Federal Criminal Drug Cases in Philadelphia: Defining “Knowingly or Intentionally”

Federal drug and gun cases in Philadelphia are very common. In fact, PWIM (possession with intent to manufacture) and PWID (possession with intent to deliver) are among some of the most common federal criminal cases in the Philadelphia area, including the immediate suburbs (Montgomery County, Delaware County, Chester County, etc.). According to data from the United States Sentencing Commission, drug crimes account for over 30% of all federal prosecutions each year; gun possession charges account for about 10%. The three most common drugs in federal drug prosecutions are cocaine, marijuana and methamphetamine.

Under federal law, in a Philadelphia drug case, the government must prove the following elements:

1. the defendant possessed a controlled substance,

2. the defendant did so knowingly or intentionally,

3. the defendant intended to manufacture or distribute the substance, and

4. the nature of the controlled substance (i.e., the substance was cocaine, crack, heroin, etc.).

In addition, when the government alleges a weight threshold that authorizes increased maximum penalties under Section 841(b), the government must also prove the actual weight (i.e., X grams or more). Read more about federal sentences in criminal drug cases in Philadelphia.


In order to act with knowledge or intent as required under federal drug PWID/PWIM criminal law, the U.S. Attorney’s Office must prove that the accused individual was conscious and aware of the nature of their actions and knew the surrounding facts and circumstances giving rise to the offenses charged. The prosecution is not required to prove that the accused individual knew what they were doing was illegal or criminal.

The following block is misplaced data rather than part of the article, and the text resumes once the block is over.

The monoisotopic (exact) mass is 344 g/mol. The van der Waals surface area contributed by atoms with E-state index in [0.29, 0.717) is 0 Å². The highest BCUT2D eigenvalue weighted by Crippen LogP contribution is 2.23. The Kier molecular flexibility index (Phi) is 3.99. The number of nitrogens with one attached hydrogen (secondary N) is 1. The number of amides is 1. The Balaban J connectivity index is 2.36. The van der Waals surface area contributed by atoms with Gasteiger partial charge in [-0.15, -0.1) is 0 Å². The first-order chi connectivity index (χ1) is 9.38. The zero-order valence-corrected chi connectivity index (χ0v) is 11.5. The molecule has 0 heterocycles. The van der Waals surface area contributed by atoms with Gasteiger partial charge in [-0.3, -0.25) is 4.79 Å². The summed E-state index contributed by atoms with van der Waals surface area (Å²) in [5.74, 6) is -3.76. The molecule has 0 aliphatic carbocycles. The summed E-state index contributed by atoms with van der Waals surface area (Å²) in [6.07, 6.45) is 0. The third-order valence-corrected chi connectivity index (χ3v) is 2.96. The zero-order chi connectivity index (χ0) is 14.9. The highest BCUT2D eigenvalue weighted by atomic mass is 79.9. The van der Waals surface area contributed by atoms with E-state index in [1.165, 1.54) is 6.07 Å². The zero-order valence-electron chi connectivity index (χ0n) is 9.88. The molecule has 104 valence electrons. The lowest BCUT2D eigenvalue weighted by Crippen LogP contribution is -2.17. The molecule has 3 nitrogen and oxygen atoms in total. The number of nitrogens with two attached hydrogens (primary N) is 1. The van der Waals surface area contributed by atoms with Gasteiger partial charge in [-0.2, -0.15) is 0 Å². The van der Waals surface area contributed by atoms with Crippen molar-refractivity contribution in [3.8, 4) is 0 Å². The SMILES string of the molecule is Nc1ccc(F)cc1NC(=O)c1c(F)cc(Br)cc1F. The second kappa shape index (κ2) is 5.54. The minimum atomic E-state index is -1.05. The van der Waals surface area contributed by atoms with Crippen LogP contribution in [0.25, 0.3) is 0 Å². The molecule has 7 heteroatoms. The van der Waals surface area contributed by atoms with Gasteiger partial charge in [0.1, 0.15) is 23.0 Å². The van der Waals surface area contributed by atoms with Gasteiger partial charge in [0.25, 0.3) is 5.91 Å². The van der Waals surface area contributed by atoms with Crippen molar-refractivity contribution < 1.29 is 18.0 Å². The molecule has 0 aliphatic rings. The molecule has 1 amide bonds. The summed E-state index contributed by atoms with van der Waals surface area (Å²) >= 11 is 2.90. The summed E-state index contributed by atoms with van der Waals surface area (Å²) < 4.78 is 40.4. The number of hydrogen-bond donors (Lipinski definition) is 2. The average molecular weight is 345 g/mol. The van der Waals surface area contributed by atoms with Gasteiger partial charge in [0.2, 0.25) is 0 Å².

The phrase “knowingly or intentionally,” as used in the PWID/PWIM law requires the government to prove beyond a reasonable doubt that the accused individual knew that what they manufactured/distributed/possessed with the intent to manufacture or distribute was a controlled substance.

Also, the government must prove beyond a reasonable doubt that the controlled substance was in fact the specific drug alleged in the indictment (i.e., cocaine, crack, meth, etc.). However, the government doesn’t have to prove that the accused individual knew the substance was in fact, the drug alleged. For instance, a Philadelphia resident believes they are selling cocaine, when in fact, they are selling heroin. The individual can still be convicted of selling heroin, despite the fact that they thought they were selling cocaine. See United States v. Barbosa, a 2001 3rd Circuit (PA) case.

Related: Reducing a Mandatory Minimum Prison Sentence in a Pennsylvania Drug Case


If you or a loved is facing federal drug charges in Philadelphia, please call our office for a free consultation. David S. Nenner is an experienced criminal trial lawyer specializing in drug and gun cases. (215) 515-0042

Disclaimer: This website does not create any attorney-client relationship or provide legal advice. Our lawyers provide legal advice only after accepting a case. It is imperative that any action taken is done on advice of counsel. Read full disclaimer below.

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